A hemorrhoid is a common illness that numerous Minnesotans suffer from. Approximately three out of four people will develop hemorrhoids at some time in their lives. While many people associate hemorrhoid treatments with painful surgery, only a small percentage of hemorrhoid patients actually require hemorrhoidectomy. A fast and simple non-surgical office procedure has taken the fear out of hemorrhoid treatments. The majority of hemorrhoid patients are good candidates for non-surgical Infrared coagulation (IRC) treatments.
What is Infrared Coagulation (IRC)?
IRC is a FDA approved office procedure that uses infrared light to treat symptomatic internal hemorrhoids, and it takes just a couple of minutes for each treatment. IRC is a safe, fast, and effective solution for hemorrhoids. Therefore, IRC has quickly become the most widely used office procedure for hemorrhoid clinics and is preferred over other methods because it is fast, effective, well-tolerated by patients, and rarely has complications.
A small light probe contacts the area above the hemorrhoid complex under direct view, exposing the tissue to a burst of infrared light for about 1.5 second. This coagulates the veins above the hemorrhoid, causing it to shrink.
With IRC, hemorrhoid doctor can effectively coagulate the insensitive area right above the hemorrhoids and destroy these small veins. In this way, the sensitive and painful area is avoided, and IRC becomes a very tolerable treatment.
IRC offers major advantages to patients over previous hemorrhoid treatment methods:
• Fast, simple, and safe solution
• No anesthesia required
• No special preparation needed
• No recovery time after treatment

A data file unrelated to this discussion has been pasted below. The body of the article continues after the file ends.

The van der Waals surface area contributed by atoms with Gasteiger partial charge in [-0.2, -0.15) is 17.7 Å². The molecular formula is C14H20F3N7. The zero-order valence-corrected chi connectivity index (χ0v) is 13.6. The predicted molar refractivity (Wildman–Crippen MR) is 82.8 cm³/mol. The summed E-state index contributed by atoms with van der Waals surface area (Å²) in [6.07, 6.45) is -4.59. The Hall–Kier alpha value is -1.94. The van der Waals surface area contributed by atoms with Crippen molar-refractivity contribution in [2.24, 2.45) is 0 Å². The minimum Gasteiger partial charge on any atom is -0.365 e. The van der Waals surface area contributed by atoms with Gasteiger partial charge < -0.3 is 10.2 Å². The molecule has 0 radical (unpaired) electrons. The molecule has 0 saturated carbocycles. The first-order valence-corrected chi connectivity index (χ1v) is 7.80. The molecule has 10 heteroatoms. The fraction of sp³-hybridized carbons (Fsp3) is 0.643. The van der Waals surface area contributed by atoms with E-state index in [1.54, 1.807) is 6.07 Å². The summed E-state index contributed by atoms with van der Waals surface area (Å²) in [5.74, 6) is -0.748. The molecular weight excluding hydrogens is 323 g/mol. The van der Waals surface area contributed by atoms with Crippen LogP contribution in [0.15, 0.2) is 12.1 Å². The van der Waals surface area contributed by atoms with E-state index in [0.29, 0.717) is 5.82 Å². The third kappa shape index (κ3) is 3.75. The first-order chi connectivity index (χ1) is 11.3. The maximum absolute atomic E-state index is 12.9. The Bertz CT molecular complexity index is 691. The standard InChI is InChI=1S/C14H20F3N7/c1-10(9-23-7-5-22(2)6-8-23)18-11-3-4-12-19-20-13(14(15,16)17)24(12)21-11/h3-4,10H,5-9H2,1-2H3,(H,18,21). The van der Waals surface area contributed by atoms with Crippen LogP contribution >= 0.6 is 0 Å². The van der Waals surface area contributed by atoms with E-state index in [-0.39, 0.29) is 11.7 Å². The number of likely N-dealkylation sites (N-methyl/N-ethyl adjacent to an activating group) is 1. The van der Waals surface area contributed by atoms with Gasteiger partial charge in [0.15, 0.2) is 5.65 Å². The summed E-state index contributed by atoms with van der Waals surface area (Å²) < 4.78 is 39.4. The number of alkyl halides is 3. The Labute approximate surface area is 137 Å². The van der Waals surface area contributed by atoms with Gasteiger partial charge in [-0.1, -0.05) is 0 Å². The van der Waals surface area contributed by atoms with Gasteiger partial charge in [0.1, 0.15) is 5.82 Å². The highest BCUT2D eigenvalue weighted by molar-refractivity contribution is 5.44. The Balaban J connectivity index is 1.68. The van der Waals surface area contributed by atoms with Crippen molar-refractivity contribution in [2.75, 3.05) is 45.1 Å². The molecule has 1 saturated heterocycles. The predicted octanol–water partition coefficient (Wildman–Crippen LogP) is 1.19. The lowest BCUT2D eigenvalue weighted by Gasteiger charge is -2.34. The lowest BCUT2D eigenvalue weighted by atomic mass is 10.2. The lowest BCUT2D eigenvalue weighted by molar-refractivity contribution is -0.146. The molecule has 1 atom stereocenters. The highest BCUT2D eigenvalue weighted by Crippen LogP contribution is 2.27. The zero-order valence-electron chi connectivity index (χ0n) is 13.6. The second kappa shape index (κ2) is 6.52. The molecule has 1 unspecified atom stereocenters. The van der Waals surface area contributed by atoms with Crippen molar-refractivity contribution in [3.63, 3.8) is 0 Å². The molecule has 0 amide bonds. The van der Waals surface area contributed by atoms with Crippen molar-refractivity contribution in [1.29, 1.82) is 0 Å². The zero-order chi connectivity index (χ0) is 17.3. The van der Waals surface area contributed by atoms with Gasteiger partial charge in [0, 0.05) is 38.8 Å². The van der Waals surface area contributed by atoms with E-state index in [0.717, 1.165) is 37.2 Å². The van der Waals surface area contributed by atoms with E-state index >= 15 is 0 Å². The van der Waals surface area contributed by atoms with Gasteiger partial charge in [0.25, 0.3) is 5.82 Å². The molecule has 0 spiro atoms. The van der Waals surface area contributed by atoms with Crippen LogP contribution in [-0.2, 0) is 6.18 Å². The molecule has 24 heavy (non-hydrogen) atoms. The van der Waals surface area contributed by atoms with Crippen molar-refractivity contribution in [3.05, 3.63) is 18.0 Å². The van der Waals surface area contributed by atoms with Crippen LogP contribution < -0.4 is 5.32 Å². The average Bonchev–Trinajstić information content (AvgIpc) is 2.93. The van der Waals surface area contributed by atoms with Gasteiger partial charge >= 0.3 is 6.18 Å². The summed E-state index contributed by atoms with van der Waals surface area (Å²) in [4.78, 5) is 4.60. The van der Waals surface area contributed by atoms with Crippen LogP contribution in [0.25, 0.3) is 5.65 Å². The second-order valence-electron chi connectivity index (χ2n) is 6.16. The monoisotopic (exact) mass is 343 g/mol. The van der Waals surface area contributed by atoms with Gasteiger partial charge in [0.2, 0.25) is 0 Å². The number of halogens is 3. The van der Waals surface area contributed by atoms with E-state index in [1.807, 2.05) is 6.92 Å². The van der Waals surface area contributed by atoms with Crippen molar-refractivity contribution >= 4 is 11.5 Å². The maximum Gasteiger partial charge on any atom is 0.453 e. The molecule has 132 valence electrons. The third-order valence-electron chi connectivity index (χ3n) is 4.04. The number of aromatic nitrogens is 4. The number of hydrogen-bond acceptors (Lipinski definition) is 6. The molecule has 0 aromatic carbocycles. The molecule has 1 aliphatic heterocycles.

• Clinically proven results
• Covered by all major insurance companies
Who are the Best Candidates for Infrared Coagulation (IRC)?
Infrared coagulation can be used to treat the early stages of hemorrhoids, and it is most effective in grade 1-2 hemorrhoids.
How is Infrared Coagulation Procedure Performed?
Before IRC procedure is performed, Dr. Shu gently inserts the anoscope (a very short, 3-4 inch rigid metal tube), then uses a handheld device that creates an intense beam of infrared light to touch the mucosa above the hemorrhoids, exposing the hemorrhoid tissue to a quick pulse of infrared light. The heat from the infrared light burns 4-5 spots in the targeted area, coagulating the vein above the hemorrhoids.
The resulting scar tissue cuts off the blood supply to the hemorrhoid venous complex. This causes the hemorrhoid complex to shrink and die. It may take a few weeks for all the hemorrhoids to shrink completely. Moreover, the scar tissue acts to hold nearby hemorrhoid veins in place so they don’t bulge into the anal canal easily and become hemorrhoids as you age.
Each IRC treatment only takes a couple of minutes. You may need as many as four separate treatment sessions every two weeks to cover all the areas where hemorrhoids appear, but this depends on each individual case and how extensive your hemorrhoids are.
What is the Recovery Time of Infrared Coagulation Procedure?
After the IRC procedure, you may feel mild discomfort in the anus and the urge to have a bowel movement sometimes. You are able to resume normal everyday activities immediately afterward. Typically, there are no post-treatment effects. However, there may be slight spot bleeding a few days later, but heavy rectal bleeding is extremely rare. Avoid heavy straining, lifting, and aspirin. If you notice significant rectal bleeding, you should call your doctor’s office.
You may use Tylenol as needed and take a warm sitz bath daily to relieve discomfort. A stool softener, fiber, and water will help ease your bowel movement while you heal.